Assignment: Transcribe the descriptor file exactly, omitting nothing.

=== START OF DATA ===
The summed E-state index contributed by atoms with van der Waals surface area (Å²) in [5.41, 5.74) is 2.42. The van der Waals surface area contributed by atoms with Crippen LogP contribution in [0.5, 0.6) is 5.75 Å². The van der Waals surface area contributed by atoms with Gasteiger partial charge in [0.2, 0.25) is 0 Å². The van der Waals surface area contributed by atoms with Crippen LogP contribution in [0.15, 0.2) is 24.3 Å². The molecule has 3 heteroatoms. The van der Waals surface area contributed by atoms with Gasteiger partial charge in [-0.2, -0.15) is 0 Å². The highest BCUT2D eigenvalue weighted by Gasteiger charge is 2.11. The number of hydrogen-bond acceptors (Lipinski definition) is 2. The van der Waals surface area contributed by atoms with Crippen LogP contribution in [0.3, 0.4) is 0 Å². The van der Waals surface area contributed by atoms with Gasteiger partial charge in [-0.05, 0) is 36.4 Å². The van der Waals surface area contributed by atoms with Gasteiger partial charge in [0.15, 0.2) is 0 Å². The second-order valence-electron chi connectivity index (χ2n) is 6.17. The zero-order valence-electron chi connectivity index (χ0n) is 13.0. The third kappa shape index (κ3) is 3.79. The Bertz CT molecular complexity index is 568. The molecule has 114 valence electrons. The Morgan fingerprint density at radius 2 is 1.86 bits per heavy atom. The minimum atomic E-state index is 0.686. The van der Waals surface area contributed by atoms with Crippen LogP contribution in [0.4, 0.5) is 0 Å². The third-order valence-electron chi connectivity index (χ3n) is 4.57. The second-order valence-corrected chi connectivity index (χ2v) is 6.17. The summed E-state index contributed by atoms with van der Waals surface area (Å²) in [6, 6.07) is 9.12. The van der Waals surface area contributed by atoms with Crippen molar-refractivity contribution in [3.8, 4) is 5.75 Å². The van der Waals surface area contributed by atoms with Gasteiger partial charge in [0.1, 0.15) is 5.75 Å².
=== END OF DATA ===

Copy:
The summed E-state index contributed by atoms with van der Waals surface area (Å²) in [5.41, 5.74) is 2.42. The van der Waals surface area contributed by atoms with Crippen LogP contribution in [0.5, 0.6) is 5.75 Å². The van der Waals surface area contributed by atoms with Gasteiger partial charge in [0.2, 0.25) is 0 Å². The van der Waals surface area contributed by atoms with Crippen LogP contribution in [0.15, 0.2) is 24.3 Å². The molecule has 3 heteroatoms. The van der Waals surface area contributed by atoms with Gasteiger partial charge in [-0.2, -0.15) is 0 Å². The highest BCUT2D eigenvalue weighted by Gasteiger charge is 2.11. The number of hydrogen-bond acceptors (Lipinski definition) is 2. The van der Waals surface area contributed by atoms with Crippen LogP contribution in [0.3, 0.4) is 0 Å². The van der Waals surface area contributed by atoms with Gasteiger partial charge in [-0.05, 0) is 36.4 Å². The van der Waals surface area contributed by atoms with Gasteiger partial charge in [0.15, 0.2) is 0 Å². The second-order valence-electron chi connectivity index (χ2n) is 6.17. The zero-order valence-electron chi connectivity index (χ0n) is 13.0. The third kappa shape index (κ3) is 3.79. The Bertz CT molecular complexity index is 568. The molecule has 114 valence electrons. The Morgan fingerprint density at radius 2 is 1.86 bits per heavy atom. The minimum atomic E-state index is 0.686. The van der Waals surface area contributed by atoms with Crippen LogP contribution in [0.4, 0.5) is 0 Å². The third-order valence-electron chi connectivity index (χ3n) is 4.57. The second-order valence-corrected chi connectivity index (χ2v) is 6.17. The summed E-state index contributed by atoms with van der Waals surface area (Å²) in [6, 6.07) is 9.12. The van der Waals surface area contributed by atoms with Crippen molar-refractivity contribution in [3.8, 4) is 5.75 Å². The van der Waals surface area contributed by atoms with Gasteiger partial charge in [0.1, 0.15) is 5.75 Å².